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The Massacre of the Innocents
The Newtown killings ought to occasion a little modesty and circumspection.

Outside Sandy Hook Elementary School, December 14, 2012

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Mark Steyn

‘Lullay, Thou little tiny Child, by by, lully, lullay . . . ”

The 16th-century Coventry Carol, a mother’s lament for her lost son, is the only song of the season about the other children of Christmas — the first-born of Bethlehem, slaughtered on Herod’s orders after the Magi brought him the not-so-glad tidings that an infant of that city would grow up to be King of the Jews. As Matthew tells it, even in a story of miraculous birth, in the midst of life is death. The Massacre of the Innocents loomed large over the Christian imagination: In Rubens’s two renderings, he fills the canvas with spear-wielding killers, wailing mothers, and dead babies, a snapshot, one assumes, of the vaster, bloodier body count beyond the frame. Then a century ago the Catholic Encyclopedia started digging into the numbers. The estimated population of Bethlehem at that time was around a thousand, which would put the toll of first-born sons under the age of two murdered by King Herod at approximately 20 — or about the same number of dead children as one school shooting on a December morning in Connecticut. “Every man a king,” promised Huey Long. And, if it doesn’t quite work out like that, well, every man his own Herod.

Had my child been among the dead of December 14, I don’t know that I would ever again trust the contours of the world. The years go by, and you’re sitting in a coffee shop with a neighbor, and out of the corner of your eye a guy walks in who looks a little goofy and is maybe muttering to himself: Is he just a harmless oddball — or the prelude to horror? The bedrock of life has been shattered, and ever after you’re walking on a wobbling carpet with nothing underneath. For a parent to bury a child offends against the natural order — at least in an age that has conquered childhood mortality. For a parent to bury a child at Christmas taints the day forever, and mocks its meaning.

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For those untouched by death this Christmas, someone else’s bewildering, shattering turn of fate ought to occasion a little modesty and circumspection. Instead, even by its usual execrable standards, the public discourse post-Newtown has been stupid and contemptible. The Left now seizes on every atrocity as a cudgel to beat whatever happens to be the Right’s current hottest brand: Tucson, Ariz., was something to do with Sarah Palin’s use of metaphor and other common literary devices — or “toxic rhetoric,” as Paul Krugman put it; Aurora, Colo., was something to do with the Tea Party, according to Brian Ross of ABC News. Since the humiliations of November, the Right no longer has any hot brands, so this time round the biens pensants have fallen back on “gun culture.” Dimwit hacks bandy terms like “assault weapon,” “assault rifle,” “semiautomatic,” and “automatic weapon” in endlessly interchangeable but ever more terrifying accumulations of high-tech state-of-the-art killing power. As the comedian Andy Borowitz tweeted, “When the 2nd Amendment was written the most lethal gun available was the musket.”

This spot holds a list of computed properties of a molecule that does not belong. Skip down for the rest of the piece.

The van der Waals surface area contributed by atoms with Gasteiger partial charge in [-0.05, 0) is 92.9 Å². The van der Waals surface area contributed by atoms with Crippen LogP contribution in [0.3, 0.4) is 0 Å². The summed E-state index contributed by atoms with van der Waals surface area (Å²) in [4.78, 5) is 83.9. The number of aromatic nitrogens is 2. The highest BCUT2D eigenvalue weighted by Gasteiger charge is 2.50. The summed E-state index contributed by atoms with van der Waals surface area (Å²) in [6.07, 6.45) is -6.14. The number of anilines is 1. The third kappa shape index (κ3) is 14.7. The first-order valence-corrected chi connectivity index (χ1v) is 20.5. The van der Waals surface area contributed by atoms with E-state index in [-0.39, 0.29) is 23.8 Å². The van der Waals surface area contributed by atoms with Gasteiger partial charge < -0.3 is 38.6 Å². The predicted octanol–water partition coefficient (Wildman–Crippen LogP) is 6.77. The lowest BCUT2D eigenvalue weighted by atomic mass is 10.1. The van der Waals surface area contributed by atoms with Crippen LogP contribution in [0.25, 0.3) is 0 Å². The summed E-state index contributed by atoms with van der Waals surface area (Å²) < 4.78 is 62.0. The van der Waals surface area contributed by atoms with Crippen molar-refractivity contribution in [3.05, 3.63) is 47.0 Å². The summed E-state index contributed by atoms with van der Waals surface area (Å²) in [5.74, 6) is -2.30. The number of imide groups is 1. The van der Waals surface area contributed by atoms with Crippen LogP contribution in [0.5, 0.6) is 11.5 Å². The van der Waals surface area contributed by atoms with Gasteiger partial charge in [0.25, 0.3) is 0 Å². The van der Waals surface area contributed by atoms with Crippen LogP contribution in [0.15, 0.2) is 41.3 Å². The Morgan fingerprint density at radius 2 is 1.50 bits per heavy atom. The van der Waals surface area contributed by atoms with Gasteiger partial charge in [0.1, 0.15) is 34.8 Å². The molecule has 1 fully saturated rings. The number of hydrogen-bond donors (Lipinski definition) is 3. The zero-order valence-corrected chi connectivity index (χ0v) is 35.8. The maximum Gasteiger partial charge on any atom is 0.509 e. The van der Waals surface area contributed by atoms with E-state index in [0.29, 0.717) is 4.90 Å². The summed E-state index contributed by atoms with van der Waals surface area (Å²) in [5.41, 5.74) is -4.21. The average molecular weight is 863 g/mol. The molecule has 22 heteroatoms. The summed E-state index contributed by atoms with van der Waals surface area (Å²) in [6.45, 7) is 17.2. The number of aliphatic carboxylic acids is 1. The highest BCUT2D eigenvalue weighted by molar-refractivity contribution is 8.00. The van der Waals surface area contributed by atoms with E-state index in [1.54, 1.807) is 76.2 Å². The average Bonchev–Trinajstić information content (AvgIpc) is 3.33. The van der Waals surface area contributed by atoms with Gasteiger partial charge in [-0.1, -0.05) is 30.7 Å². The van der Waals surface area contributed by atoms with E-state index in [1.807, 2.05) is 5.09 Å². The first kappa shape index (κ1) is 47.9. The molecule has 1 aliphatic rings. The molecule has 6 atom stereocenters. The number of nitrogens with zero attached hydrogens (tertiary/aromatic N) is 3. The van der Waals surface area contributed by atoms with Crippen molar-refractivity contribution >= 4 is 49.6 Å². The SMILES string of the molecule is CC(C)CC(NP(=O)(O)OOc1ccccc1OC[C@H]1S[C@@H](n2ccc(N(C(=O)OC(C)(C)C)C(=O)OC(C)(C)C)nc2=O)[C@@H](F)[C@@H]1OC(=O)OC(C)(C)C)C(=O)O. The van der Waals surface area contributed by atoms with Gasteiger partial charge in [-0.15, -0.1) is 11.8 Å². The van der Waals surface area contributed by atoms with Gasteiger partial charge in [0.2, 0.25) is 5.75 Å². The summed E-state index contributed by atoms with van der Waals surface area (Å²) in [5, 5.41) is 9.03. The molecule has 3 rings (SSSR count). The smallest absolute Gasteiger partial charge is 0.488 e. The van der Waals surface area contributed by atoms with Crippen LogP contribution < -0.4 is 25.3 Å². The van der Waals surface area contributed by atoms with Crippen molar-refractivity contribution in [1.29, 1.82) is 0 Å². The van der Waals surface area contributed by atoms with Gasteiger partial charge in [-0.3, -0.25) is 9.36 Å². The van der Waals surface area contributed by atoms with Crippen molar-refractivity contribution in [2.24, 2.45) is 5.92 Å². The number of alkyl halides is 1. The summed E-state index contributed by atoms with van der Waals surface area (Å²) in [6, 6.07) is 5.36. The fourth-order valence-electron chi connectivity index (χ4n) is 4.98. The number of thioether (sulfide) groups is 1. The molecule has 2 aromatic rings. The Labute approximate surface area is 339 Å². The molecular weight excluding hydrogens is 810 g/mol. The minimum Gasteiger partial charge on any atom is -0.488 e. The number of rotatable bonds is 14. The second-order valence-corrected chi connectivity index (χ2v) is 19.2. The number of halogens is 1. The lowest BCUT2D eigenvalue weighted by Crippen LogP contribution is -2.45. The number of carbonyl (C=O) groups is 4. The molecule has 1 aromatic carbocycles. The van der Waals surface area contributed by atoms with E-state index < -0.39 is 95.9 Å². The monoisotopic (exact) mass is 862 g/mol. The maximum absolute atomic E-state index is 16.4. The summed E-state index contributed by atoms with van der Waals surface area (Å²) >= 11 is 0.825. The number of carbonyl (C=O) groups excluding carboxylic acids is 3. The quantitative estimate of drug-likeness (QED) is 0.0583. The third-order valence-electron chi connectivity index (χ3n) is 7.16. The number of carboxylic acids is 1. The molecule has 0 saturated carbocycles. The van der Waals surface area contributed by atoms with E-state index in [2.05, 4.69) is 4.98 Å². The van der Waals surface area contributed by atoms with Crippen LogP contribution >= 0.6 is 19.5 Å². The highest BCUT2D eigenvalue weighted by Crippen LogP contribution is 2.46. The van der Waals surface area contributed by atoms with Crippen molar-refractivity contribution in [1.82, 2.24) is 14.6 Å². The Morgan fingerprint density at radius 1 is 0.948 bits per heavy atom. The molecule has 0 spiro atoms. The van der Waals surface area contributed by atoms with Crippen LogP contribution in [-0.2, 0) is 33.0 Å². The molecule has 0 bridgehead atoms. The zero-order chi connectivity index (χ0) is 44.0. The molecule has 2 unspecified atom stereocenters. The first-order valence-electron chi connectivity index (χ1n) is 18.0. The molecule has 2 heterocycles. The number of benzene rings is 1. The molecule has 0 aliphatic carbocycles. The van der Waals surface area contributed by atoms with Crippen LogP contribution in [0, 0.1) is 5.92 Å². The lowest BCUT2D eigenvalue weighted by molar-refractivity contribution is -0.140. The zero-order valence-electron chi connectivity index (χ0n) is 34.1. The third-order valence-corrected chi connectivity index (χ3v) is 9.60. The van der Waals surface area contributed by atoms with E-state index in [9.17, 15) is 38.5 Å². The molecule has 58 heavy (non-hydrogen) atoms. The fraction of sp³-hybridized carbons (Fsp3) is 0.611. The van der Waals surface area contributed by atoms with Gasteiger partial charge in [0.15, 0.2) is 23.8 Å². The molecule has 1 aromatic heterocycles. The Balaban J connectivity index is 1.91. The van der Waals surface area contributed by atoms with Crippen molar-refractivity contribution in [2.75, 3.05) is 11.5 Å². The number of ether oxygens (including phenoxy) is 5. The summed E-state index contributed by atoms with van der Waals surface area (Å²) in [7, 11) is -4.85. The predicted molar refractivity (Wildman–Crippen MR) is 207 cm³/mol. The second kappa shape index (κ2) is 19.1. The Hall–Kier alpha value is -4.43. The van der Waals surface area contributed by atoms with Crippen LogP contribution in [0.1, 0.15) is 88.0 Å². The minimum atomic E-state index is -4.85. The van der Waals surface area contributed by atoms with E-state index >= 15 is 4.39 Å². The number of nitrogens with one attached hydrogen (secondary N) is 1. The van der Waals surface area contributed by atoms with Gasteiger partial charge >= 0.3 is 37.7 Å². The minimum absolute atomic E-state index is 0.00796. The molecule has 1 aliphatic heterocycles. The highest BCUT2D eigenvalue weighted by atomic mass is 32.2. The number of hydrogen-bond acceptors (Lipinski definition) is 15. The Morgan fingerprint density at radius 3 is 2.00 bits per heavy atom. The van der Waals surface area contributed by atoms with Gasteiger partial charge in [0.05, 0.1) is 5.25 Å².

Actually, the semiautomatic is a 19th-century technology, first produced in 1885. That’s just under half a century after the death of Madison, the Second Amendment’s author, and rather nearer to the Founding Fathers’ time than our own. And the Founders were under fewer illusions about the fragility of society than Hollywood funnymen: On July 25, 1764, four Lenape Indians walked into a one-room schoolhouse in colonial Pennsylvania and killed Enoch Brown and ten of his pupils. One child survived, scalped and demented to the end of his days.

Nor am I persuaded by the Right’s emphasis on preemptive mental-health care. It’s true that, if your first reaction on hearing breaking news of this kind is to assume the perpetrator is a male dweeb in his early twenties with poor socialization skills, you’re unlikely to be wrong. But, in a society with ever fewer behavioral norms, who’s to say what’s odd? On 9/11, the agent at the check-in desk reckoned Mohamed Atta and his chums were a bit strange but banished the thought as shameful and discriminatory. In a politically correct world, vigilance is a fool’s errand. The US Airways cabin crew who got the “flying imams” bounced from a Minneapolis plane for flamboyantly, intimidatingly wacky behavior (praying loudly, fanning out to occupy all the exit rows, asking for seatbelt extenders they didn’t need) wound up in sensitivity-training hell. If a lesbian thinks dragging your wife around in a head-to-toe body bag is kinda weird, she’s being “Islamophobic.” If a Muslim thinks taking breast hormones and amputating your penis is a little off, he’s “transphobic.” These very terms make the point that, in our society, finding somebody else odd is itself a form of mental illness. In an unmoored age, what’s not odd? Once upon a time, TV viewers from distant states descending on a Connecticut town to attend multiple funerals of children they don’t know might have struck some of us as, at best, unseemly and, at worst, deeply creepy — a Feast of the Holy Innocents, so to speak.



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